Google made big announcements last week at its I/O conference which is mainly for developers. But for the consumer, there were some cool things that came out of the conference. Like, Android Auto that will have all 2015 Hyundais supporting this (a separate post will be on Android Auto – this is huge). “HBO to Go” is coming to Android. And enhancements to Cardboard and Wearables were announced. But here are 4 things that make a difference to the consumer?
A New Google Photos App with Free Online Storage
Google has had a photo tool for your Android phone, but it was wrapped in Google+ – No More. Google Photos is a brand new, stand-alone app that will back up an unlimited number of photos and videos for free (photos up to 16MP, video up to 1080p), organize them as a timeline, and group them together by locations, things like “beaches” or “boats,” and people — using what purports to be some pretty advanced auto-tagging. And there is an “Assistant” that helps you share your photos, make collages, or make movies out of them. Wait to see how you can search your photos.
Google Official Photo App Video
Offline Google Maps
How would any of us get around without Google Maps these days? Or get UnLost? But while your driving around you are sucking up data like a vacuum cleaner in a dust bowl.
Google took a big step towards putting its Maps above all others by unveiling a number of offline functions that won’t suck up user data. Voice turn-by-turn navigation, search bars that auto-fill and helpful info like business hours and reviews will arrive on Maps later this year, all with no need for connection.
The new functionality works both for browsing maps and turn-by-turn directions, voice support and all. It can even pull in local reviews before you go offline, so you can still find information on a restaurant when your data access is low or spotty. The announcement comes after Google release offline support for other products this year, include Chrome and YouTube (in select countries).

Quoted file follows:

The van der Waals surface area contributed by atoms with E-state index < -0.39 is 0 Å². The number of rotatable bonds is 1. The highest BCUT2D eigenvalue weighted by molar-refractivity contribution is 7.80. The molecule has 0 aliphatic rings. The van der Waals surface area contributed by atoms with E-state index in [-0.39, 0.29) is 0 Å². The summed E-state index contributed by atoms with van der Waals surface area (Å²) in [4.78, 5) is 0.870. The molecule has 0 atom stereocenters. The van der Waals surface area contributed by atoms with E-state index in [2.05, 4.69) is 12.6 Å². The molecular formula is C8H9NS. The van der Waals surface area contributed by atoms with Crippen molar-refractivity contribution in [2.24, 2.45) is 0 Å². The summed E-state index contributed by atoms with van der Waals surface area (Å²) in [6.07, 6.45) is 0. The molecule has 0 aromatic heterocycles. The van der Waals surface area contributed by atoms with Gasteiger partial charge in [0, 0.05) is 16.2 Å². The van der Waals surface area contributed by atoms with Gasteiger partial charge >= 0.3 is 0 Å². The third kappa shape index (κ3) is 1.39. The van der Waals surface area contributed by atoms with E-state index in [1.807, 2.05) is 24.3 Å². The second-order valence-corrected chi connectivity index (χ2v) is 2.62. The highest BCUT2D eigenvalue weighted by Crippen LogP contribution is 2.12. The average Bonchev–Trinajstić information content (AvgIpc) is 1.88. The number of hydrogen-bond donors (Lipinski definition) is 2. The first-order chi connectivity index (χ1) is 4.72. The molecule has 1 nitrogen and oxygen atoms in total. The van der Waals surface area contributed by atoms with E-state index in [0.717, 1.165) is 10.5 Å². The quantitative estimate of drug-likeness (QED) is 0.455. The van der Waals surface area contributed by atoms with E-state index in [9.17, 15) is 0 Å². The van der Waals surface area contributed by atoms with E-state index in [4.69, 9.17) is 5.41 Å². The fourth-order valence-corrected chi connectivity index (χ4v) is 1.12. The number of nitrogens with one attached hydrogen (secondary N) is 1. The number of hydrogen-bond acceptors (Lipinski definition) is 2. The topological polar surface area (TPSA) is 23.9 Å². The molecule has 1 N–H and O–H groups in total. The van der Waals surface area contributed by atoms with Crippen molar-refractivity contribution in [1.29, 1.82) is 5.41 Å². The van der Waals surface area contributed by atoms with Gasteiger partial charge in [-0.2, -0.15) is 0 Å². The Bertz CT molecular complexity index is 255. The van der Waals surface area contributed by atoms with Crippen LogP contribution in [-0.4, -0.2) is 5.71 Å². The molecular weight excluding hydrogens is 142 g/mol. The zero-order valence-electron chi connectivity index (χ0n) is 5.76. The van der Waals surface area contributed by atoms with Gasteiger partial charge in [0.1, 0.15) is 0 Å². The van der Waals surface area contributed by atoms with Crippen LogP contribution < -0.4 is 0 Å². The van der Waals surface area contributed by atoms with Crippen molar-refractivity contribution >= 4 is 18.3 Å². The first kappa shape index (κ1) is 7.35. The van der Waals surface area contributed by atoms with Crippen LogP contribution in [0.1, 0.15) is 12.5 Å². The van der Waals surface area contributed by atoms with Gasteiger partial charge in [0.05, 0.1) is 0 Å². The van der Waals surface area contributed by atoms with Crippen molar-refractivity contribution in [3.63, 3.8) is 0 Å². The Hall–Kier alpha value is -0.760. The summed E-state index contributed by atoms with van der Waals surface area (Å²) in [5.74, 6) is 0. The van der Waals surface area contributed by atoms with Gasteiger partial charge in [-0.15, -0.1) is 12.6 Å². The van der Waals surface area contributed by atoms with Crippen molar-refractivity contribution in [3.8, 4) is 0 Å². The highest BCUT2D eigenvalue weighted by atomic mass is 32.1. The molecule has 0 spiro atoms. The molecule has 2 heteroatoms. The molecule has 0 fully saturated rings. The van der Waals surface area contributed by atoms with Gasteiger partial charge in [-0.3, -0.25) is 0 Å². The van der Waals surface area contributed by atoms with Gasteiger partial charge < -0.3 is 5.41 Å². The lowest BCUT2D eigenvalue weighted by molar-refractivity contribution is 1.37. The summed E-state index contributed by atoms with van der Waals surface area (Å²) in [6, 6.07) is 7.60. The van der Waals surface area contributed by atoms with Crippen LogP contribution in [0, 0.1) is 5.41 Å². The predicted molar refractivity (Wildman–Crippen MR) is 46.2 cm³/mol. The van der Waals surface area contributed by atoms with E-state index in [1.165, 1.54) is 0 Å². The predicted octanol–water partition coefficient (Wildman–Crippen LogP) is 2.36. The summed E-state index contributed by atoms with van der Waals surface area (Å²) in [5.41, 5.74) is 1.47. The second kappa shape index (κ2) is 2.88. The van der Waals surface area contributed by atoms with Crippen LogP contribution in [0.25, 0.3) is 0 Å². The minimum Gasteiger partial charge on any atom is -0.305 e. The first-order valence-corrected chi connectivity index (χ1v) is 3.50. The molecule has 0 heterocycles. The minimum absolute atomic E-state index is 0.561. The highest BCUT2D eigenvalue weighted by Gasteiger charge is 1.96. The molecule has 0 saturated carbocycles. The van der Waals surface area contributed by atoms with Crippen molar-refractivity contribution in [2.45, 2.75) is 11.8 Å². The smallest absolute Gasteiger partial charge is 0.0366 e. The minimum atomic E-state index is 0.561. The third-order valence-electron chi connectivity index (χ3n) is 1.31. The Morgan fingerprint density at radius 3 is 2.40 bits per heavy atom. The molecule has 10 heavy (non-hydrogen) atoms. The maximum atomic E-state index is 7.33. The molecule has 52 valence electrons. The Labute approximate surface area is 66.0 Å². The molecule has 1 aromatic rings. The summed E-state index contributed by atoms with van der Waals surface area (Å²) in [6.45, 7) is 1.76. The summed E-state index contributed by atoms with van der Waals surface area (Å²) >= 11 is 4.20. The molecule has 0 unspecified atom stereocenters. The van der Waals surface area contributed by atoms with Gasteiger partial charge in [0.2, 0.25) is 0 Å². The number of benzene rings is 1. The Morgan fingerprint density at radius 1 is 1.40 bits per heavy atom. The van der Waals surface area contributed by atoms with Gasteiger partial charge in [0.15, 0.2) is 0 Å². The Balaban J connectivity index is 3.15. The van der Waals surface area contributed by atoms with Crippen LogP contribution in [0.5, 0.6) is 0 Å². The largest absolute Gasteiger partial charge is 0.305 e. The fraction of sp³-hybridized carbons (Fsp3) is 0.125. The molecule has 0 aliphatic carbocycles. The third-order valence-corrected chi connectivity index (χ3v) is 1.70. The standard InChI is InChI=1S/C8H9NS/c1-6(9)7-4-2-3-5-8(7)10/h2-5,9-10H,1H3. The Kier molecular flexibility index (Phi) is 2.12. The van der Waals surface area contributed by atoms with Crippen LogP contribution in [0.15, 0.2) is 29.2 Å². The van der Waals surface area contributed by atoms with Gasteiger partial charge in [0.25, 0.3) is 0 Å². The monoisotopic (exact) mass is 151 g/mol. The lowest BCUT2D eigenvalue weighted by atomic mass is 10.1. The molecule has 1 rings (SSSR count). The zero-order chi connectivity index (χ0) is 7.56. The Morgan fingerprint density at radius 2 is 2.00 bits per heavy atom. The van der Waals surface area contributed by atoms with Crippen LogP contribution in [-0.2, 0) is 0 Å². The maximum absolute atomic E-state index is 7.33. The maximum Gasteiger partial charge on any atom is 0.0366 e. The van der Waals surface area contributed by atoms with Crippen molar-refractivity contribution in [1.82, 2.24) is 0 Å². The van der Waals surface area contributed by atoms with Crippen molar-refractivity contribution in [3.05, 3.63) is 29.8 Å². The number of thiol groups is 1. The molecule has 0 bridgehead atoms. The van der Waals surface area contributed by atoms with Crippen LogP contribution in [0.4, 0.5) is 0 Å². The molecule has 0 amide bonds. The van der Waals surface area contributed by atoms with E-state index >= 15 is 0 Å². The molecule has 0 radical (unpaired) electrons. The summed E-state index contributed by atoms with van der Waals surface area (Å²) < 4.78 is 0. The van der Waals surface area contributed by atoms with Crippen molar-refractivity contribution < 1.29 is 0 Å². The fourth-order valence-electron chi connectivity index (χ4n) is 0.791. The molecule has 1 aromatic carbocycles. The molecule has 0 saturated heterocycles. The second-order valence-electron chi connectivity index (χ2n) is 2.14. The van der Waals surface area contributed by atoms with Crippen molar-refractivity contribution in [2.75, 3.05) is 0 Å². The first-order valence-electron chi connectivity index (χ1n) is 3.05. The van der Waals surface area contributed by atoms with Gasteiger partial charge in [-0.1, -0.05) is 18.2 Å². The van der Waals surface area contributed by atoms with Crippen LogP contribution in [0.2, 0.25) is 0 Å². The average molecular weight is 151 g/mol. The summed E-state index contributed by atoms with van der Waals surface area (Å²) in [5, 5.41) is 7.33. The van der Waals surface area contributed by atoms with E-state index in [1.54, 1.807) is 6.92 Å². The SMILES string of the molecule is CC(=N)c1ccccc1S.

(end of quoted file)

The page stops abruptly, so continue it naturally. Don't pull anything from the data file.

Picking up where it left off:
The company said offline support will arrive “later this year.”
Google Now – “Now on Tap”
To make your smartphone more “smart,” Google says it is working to make Google Now even more contextual by learning your behaviors, habits and lifestyle. To assist you in your daily life, Google Now wants to provide proactive answers – such as estimating how long ride lines are when you arrive to Disneyland or where you parked your car.
To do so, Google Now teased a “Now on Tap” feature that will gain context based on what you’re looking at on your screen. For example, if Google Now knows you are traveling to San Francisco, it can provide your boarding pass upon your arrival to the airport, give you an option to order an Uber when you’ve landed or give you an option to order groceries when you’re en route. You have t see this one in person. It is hard to explain but looks very cool and a timesaver.
They want your money. Android Pay may have made a big splash at IO, but Hands Free payments is by far the cooler tech. Android Pay is a little more streamlined than Apple Pay, but that in no way means Google’s new mobile payments push is going to be as much of a success. First, it’s only being promised for the US. Like iPhone’s digital wallet, Google is staying silent on its UK and Australian launch plans. Country-by-country rollout may decide the winner, especially when it comes to China and India.
In Google’s version of the future, you’ll never have to pull out a wad of cash or even your NFC-enabled phone again to make a payment. Instead, all you’ll have to do is stand in front of a cash register, say, “I’d like to pay with Google,” and walk away.
It all goes back to Google’s efforts to take away user pain points, and what could be less painful than having to do virtually nothing to buy stuff? Google will start testing its Hands Free payment method in the real world later this year at McDonald’s and Papa John’s pizza joints in the Bay Area.
Here are the stores signing up:
The annual Google I/O developers conference gives the company a very public stage to roll out the latest updates to its Android operating system in front of an adoring audience.
Like similar conferences held by Apple and Microsoft, I/O has become a mix of education and celebration. I/O was no different this year, and the keynote was a veritable hit parade of announcements that were met with hearty applause from the crowd. Various Google executives ran through a number of changes, improvements, and new features for the Android operating system, starting with Senior Vice President of Products Sundar Pichai.
Before kicking off his speech, Pichai noted that in addition to the sold out crowd watching him live in San Francisco, millions of people were watching online and in over 460 simulcast locations in 90 countries. At the end of the day it was a week full of announcements that only tech heads could love. But underneath the tech are game changing, even life changing improvements. All these updates and technologies will find there way into our lives.